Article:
However a bigger dimension to this is that the Indian state itself has proved time and again to be the biggest perpetuator of rapes and all forms of assaults on women. State violence is institutionalised through a culture of institutional impunity to the police, the paramilitary and the army. In June 1984, hundreds of Sikh women were gang raped in the sanctity of golden temple by the Indian Army during ‘Operation Blue Star’. In the village of Kuman-Poshpura in Kashmir valley, about 100 women were mass raped by the Indian Army in a single night of 23rd Feb 1991. Hundreds of Muslim women were gang raped by security forces during the anti-Muslim riots in Gujarat in 2002, as the Chief Minister Narendra Modi just watched. The brutal gang rape and execution of 32 year old Thangjam Manorama in Manipur in July 2004 is another example of Indian Army’s ongoing repression on women in the North-East. Continue reading

Protests around the world against Zionist attacks on Gaza

A Palestinian youth walks through a damaged apartment hit in an Israeli strike, in Gaza City, Thursday, Nov. 15, 2012. Israeli aircraft, tanks and naval gunboats pounded the Hamas-ruled Gaza Strip and rocket salvoes thudded into southern Israel, as residents on both sides of the frontier holed up at home in anticipation of heavy fighting on the second day of Israel’s offensive against Islamic militants.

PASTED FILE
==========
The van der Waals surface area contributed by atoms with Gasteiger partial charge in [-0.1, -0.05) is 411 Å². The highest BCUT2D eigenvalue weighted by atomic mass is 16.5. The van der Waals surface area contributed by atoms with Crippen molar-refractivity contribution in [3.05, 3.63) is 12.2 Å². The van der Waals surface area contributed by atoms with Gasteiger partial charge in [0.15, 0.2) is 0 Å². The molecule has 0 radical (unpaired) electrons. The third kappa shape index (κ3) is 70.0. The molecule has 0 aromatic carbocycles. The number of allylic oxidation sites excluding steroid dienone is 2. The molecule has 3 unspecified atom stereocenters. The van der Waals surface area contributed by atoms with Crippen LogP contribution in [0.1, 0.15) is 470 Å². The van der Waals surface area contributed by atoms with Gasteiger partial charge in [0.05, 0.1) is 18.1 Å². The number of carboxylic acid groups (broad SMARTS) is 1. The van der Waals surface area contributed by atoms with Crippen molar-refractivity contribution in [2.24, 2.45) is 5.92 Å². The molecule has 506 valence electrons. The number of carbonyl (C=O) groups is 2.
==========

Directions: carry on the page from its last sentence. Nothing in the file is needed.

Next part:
ingaza.wordpress.com:  “Let’s increase these protests, worldwide, every day”

(in chronological order date-wise, and geographical order on the day):

TODAY

BETHLEHEM, OCCUPIED PALESTINE: 7:30pm, Manger Square

ISTANBUL, TURKEY: 9pm, al Fateh Mosque

AL QUDS, JERUSALEM, OCCUPIED PALESTINE: 7pm, Damascus Gate

RAMALLAH, OCCUPIED PALESTINE, 7 pm, al Manara Square

WASHINGTON DC: Emergency protest for #Gaza today in Washington, DC at 3:00 pm outside the Israeli embassy. #GazaUnderAttack #PrayForGaza

LONDON, UK: TONIGHT outside the Israeli embassy in London. #Gaza

MONTREAL, CANADA: TONIGHT, 6pm, Hall Building, Concordia University, 1455 de Maisonneuve West, Metro Guy-Concordia

NEW SOUTH WALES, SYDNEY, AUSTRALIA: 6pm, 182 Church Street Mall, Parramatta, New South WaleS Continue reading

The campaign to boycott apartheid’s sports teams — then (South African) and now (Israeli)

Israel Dropped the Ball on Human Rights, but We Won’t!

by Anna Baltzer, National Organizer, US Campaign to End the Israeli Occupation

October 18th, 2012

Israel Dropped the Ball on Human RightsLast week, more than 100 organizations worldwide — including dozens of US Campaign coalition members — signed onto a letter of support for the first Israeli sports team boycott campaign in the United States, organized by member group Minnesota Break the Bonds Campaign (MN BBC). The Israeli basketball team Maccabi-Haifa has been in the United States playing U.S. teams including the Minnesota Timberwolves.

“Stop Playin’ with Apartheid”

When the Timberwolves refused to cancel their game with the Maccabi, almost two dozen activists protested inside the stadium calling on the team to “Stop Playing with Apartheid!” The protestors were ejected from the game for “disruptive and inappropriate messages” (meanwhile, counter-protestors waving Israeli flags were allowed to stay). According to a press release on the MN BBC website, a legal observer and civil rights attorney was assaulted and temporarily arrested by local security and police.